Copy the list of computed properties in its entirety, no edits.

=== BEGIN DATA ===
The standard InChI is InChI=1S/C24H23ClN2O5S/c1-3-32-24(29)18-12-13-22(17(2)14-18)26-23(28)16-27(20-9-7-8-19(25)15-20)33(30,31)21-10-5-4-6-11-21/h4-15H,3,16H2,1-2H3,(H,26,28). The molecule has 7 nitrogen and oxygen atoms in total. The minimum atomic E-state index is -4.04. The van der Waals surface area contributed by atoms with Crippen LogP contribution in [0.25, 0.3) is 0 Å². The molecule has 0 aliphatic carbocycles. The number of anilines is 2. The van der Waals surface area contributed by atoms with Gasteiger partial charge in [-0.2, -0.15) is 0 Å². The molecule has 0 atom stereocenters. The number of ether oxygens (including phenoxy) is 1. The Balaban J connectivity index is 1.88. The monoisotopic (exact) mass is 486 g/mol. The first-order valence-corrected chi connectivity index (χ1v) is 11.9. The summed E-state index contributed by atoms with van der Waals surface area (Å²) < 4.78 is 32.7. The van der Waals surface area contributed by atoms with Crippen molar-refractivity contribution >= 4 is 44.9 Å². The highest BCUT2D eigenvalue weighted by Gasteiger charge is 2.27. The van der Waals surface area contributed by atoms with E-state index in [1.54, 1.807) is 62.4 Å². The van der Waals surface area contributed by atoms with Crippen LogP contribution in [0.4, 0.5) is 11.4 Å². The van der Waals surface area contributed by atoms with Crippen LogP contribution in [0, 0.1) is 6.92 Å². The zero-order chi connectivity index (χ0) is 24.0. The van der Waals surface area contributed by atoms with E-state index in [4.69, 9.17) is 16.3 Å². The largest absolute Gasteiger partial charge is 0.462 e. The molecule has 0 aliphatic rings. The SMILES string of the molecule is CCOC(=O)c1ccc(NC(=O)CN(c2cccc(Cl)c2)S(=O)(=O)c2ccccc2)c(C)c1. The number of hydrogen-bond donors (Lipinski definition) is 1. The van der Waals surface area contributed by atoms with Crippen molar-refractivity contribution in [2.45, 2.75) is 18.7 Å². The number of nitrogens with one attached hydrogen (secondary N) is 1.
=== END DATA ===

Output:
The standard InChI is InChI=1S/C24H23ClN2O5S/c1-3-32-24(29)18-12-13-22(17(2)14-18)26-23(28)16-27(20-9-7-8-19(25)15-20)33(30,31)21-10-5-4-6-11-21/h4-15H,3,16H2,1-2H3,(H,26,28). The molecule has 7 nitrogen and oxygen atoms in total. The minimum atomic E-state index is -4.04. The van der Waals surface area contributed by atoms with Crippen LogP contribution in [0.25, 0.3) is 0 Å². The molecule has 0 aliphatic carbocycles. The number of anilines is 2. The van der Waals surface area contributed by atoms with Gasteiger partial charge in [-0.2, -0.15) is 0 Å². The molecule has 0 atom stereocenters. The number of ether oxygens (including phenoxy) is 1. The Balaban J connectivity index is 1.88. The monoisotopic (exact) mass is 486 g/mol. The first-order valence-corrected chi connectivity index (χ1v) is 11.9. The summed E-state index contributed by atoms with van der Waals surface area (Å²) < 4.78 is 32.7. The van der Waals surface area contributed by atoms with Crippen molar-refractivity contribution >= 4 is 44.9 Å². The highest BCUT2D eigenvalue weighted by Gasteiger charge is 2.27. The van der Waals surface area contributed by atoms with E-state index in [1.54, 1.807) is 62.4 Å². The van der Waals surface area contributed by atoms with Crippen LogP contribution in [0.4, 0.5) is 11.4 Å². The van der Waals surface area contributed by atoms with Crippen LogP contribution in [0, 0.1) is 6.92 Å². The zero-order chi connectivity index (χ0) is 24.0. The van der Waals surface area contributed by atoms with E-state index in [4.69, 9.17) is 16.3 Å². The largest absolute Gasteiger partial charge is 0.462 e. The molecule has 0 aliphatic rings. The SMILES string of the molecule is CCOC(=O)c1ccc(NC(=O)CN(c2cccc(Cl)c2)S(=O)(=O)c2ccccc2)c(C)c1. The number of hydrogen-bond donors (Lipinski definition) is 1. The van der Waals surface area contributed by atoms with Crippen molar-refractivity contribution in [2.45, 2.75) is 18.7 Å². The number of nitrogens with one attached hydrogen (secondary N) is 1.